“The reach of animal culture has been found to extend across many different behavioral domains.”
Think culture and fashion are unique to humans? Well, think again! A scientist actually published a study where he reviewed decades worth of research and according to him, yes, animals have it, too.
Prof Andrew Whiten, emeritus Wardlaw professor of evolutionary and developmental psychology at the University of St Andrews, has said that culture isn’t exclusive to humans.
Case in point, a chimpanzee in a Zambian wildlife sanctuary has started a trend among other animals when she started “wearing” a grass blade in one of her ears. Julie, the chimp, was later copied by at least 8 out of 12 chimpanzees.
Prof Whiten said in an interview:
“It’s a totally arbitrary behavior… It does demonstrate something which is shared with our own species, where our culture is so powerful that it becomes almost an end in itself, to be like others to act like others.
“That may affect, in the case of humans, how we like to dress, our fashion, how we decorate ourselves, how we do our hair. And here’s just a little kind of elementary example showing that even chimpanzees are such cultural beings that they may do that.”
According to the professor, even fruit flies demonstrated behavior of “mate-choice copying” as females preferred certain types of males that later passed on to generations. Moreover, young cranes followed their “surrogate parent’s” flight pattern whenever they migrate.
Published in the Science mag, “The burgeoning reach of animal culture” likewise tells us:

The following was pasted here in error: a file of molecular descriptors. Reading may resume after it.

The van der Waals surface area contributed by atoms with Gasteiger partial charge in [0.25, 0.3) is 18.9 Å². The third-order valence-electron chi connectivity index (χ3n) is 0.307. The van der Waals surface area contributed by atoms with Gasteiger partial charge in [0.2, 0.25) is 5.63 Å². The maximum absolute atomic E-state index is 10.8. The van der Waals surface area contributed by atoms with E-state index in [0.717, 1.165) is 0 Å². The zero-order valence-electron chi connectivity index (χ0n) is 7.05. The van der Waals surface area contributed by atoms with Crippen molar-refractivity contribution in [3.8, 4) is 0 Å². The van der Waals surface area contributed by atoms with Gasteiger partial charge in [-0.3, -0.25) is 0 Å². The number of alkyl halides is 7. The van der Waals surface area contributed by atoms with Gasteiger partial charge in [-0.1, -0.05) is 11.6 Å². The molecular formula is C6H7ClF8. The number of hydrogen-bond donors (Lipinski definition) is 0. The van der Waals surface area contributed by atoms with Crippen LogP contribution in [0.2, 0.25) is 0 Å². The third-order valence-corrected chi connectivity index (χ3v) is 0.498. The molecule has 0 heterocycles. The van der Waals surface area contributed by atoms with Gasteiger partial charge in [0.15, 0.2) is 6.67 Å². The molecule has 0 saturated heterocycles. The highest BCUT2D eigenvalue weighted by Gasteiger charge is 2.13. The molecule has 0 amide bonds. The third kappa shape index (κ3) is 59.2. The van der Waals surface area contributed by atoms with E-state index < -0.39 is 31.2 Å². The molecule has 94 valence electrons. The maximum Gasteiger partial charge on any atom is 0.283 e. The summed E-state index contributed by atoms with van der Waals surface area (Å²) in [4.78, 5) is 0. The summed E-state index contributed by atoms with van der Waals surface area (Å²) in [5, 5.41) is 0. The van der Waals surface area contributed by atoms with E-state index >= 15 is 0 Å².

“Culture can be defined as all that is learned from others and is repeatedly transmitted in this way, forming traditions that may be inherited by successive generations. This cultural form of inheritance was once thought specific to humans, but research over the past 70 years has instead revealed it to be widespread in nature, permeating the lives of a diversity of animals, including all major classes of vertebrates. Recent studies suggest that culture’s reach may extend also to invertebrates—notably, insects.”
The paper continued:
“In the present century, the reach of animal culture has been found to extend across many different behavioral domains and to rest on a suite of social learning processes facilitated by a variety of selective biases that enhance the efficiency and adaptiveness of learning. Far-reaching implications, for disciplines from evolutionary biology to anthropology and conservation policies, are increasingly being explored.”
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